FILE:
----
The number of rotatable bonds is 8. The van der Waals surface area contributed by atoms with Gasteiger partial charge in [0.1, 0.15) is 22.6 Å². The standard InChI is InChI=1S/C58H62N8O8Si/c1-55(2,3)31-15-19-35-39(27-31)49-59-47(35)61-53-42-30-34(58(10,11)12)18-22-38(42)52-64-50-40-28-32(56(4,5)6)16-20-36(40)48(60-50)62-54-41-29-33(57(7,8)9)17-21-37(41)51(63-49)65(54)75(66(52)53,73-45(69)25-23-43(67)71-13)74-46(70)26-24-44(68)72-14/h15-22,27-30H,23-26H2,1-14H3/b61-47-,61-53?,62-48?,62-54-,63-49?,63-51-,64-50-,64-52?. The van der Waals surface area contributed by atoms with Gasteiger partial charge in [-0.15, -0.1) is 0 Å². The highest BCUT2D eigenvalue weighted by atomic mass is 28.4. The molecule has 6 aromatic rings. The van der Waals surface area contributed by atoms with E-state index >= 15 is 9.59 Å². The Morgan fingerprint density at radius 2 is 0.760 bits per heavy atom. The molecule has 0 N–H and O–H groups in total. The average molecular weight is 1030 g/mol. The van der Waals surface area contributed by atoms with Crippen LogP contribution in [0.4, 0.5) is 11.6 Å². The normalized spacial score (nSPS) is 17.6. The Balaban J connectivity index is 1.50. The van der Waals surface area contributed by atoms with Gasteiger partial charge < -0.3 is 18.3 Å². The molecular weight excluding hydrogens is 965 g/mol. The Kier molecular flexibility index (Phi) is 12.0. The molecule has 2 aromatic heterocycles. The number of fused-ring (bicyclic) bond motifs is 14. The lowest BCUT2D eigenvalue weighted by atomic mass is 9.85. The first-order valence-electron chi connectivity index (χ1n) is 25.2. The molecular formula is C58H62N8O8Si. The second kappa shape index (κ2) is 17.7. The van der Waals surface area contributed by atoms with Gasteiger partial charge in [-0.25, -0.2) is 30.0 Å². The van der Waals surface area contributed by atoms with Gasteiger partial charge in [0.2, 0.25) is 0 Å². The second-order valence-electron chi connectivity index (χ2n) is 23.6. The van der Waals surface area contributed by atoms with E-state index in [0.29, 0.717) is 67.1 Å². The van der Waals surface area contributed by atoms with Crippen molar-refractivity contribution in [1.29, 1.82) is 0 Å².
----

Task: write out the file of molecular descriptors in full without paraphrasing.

The number of rotatable bonds is 8. The van der Waals surface area contributed by atoms with Gasteiger partial charge in [0.1, 0.15) is 22.6 Å². The standard InChI is InChI=1S/C58H62N8O8Si/c1-55(2,3)31-15-19-35-39(27-31)49-59-47(35)61-53-42-30-34(58(10,11)12)18-22-38(42)52-64-50-40-28-32(56(4,5)6)16-20-36(40)48(60-50)62-54-41-29-33(57(7,8)9)17-21-37(41)51(63-49)65(54)75(66(52)53,73-45(69)25-23-43(67)71-13)74-46(70)26-24-44(68)72-14/h15-22,27-30H,23-26H2,1-14H3/b61-47-,61-53?,62-48?,62-54-,63-49?,63-51-,64-50-,64-52?. The van der Waals surface area contributed by atoms with Gasteiger partial charge in [-0.15, -0.1) is 0 Å². The highest BCUT2D eigenvalue weighted by atomic mass is 28.4. The molecule has 6 aromatic rings. The van der Waals surface area contributed by atoms with E-state index >= 15 is 9.59 Å². The Morgan fingerprint density at radius 2 is 0.760 bits per heavy atom. The molecule has 0 N–H and O–H groups in total. The average molecular weight is 1030 g/mol. The van der Waals surface area contributed by atoms with Crippen LogP contribution in [0.4, 0.5) is 11.6 Å². The normalized spacial score (nSPS) is 17.6. The Balaban J connectivity index is 1.50. The van der Waals surface area contributed by atoms with Gasteiger partial charge < -0.3 is 18.3 Å². The molecular weight excluding hydrogens is 965 g/mol. The Kier molecular flexibility index (Phi) is 12.0. The molecule has 2 aromatic heterocycles. The number of fused-ring (bicyclic) bond motifs is 14. The lowest BCUT2D eigenvalue weighted by atomic mass is 9.85. The first-order valence-electron chi connectivity index (χ1n) is 25.2. The molecular formula is C58H62N8O8Si. The second kappa shape index (κ2) is 17.7. The van der Waals surface area contributed by atoms with Gasteiger partial charge in [-0.25, -0.2) is 30.0 Å². The van der Waals surface area contributed by atoms with Gasteiger partial charge in [0.2, 0.25) is 0 Å². The second-order valence-electron chi connectivity index (χ2n) is 23.6. The van der Waals surface area contributed by atoms with E-state index in [0.29, 0.717) is 67.1 Å². The van der Waals surface area contributed by atoms with Crippen molar-refractivity contribution in [1.29, 1.82) is 0 Å².